The Vatican Tapes director Mark Neveldine cut his teeth on gonzo action films where adrenaline junkies extend Mountain Dew commercials to feature film length with extremes acts like kickstarting their heart with jumper cables (Crank). With that background it comes as a surprise that Neveldine’s deep dive into the horror genre takes a more restrained approach. The Vatican Tapes offers up a fascinating character study of its central figure while also speculating on the true nature of the Anti-Christ.
Angelina (Olivia Taylor Dudley) has a pretty decent grip on her life. She shares a happy home with her boyfriend, has a strong relationship with her father and enjoys a wide ranging social circle. That life comes crashing down when she suffers a serious gash on her hand while cutting her birthday cake. While the wound gets stitched up, Angelina begins to exhibit bizarre behavior. She experiences unquenchable thirst and begins lashing out at her loved ones. When her boyfriend walks in her lying comatose, she winds up in a hospital. From there her behavior shifts from concerning to criminally insane; escalating to the point where the police become involved and Angelina winds up is a psychiatric hospital in an attempt to discover the root of what ails her.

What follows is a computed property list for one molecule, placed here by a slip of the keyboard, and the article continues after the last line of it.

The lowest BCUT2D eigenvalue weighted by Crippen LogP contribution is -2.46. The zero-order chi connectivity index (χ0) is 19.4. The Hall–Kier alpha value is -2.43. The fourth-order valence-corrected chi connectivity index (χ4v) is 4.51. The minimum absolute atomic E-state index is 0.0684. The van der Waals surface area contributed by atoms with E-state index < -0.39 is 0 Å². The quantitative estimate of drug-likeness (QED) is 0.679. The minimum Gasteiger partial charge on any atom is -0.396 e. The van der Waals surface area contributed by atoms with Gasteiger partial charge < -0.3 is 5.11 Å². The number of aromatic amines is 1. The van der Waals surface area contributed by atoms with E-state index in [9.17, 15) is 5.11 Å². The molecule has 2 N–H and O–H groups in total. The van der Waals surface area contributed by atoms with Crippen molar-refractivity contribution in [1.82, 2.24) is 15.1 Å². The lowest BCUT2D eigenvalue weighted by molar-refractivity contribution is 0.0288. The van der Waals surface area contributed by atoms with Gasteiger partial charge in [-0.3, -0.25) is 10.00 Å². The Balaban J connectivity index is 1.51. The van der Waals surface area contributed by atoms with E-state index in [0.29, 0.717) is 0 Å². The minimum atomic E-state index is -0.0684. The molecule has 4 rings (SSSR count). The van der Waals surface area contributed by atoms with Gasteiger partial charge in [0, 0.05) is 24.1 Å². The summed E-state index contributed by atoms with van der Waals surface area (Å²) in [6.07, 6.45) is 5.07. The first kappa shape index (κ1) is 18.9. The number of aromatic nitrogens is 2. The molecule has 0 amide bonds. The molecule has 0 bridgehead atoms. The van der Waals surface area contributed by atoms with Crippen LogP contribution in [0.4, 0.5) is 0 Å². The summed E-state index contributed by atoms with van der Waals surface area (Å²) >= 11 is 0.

While Angelina undergoes her metamorphosis, she catches the attention of a young priest (Michael Pena), who attempts to console Angelina’s father, but also reports the events to a special Vatican tasked force charged with determining if an exorcism is called for. When it’s determined that Angelina’s problem lies in the spiritual realm, Cardinal Bruun (Peter Anderson) departs for the states in order to cast the demon back to hell. A longtime veteran of performing exorcisms, the Cardinal nonetheless finds himself facing an evil more powerful than anything he’s ever encountered before.
The strengths of the film rests on the performance of Dudley as the possessed woman. Neveldine allows enough room for the film to breathe so that audiences get a good look at her character and develop a great deal of sympathy for her plight. Angelina comes off as both sad and terrifying, especially during the scenes in the psych ward. As the demon takes root it allows her unspoken influence over the persons around her. As her condition worsens, anyone in her vicinity wind up doing themselves serious bodily injury. The film also explores the potential nature of the Anti-Christ without speculating on its actual mission. It’s a fascinating, if albeit brief, examination regarding how Christlike miracle worker would be received in our modern age of skepticism and a 24 hour, all encompassing news and talking heads cycle.
Overall The Vatican Tapes offers something a bit slower and a bit more heady than the standard exorcism film. While the finale comes off as a bit anticlimactic, overall Neveldine offers a much stronger, more thoughtful look at the nature of evil and the dichotomy of science and faith than we’ve seen in a while.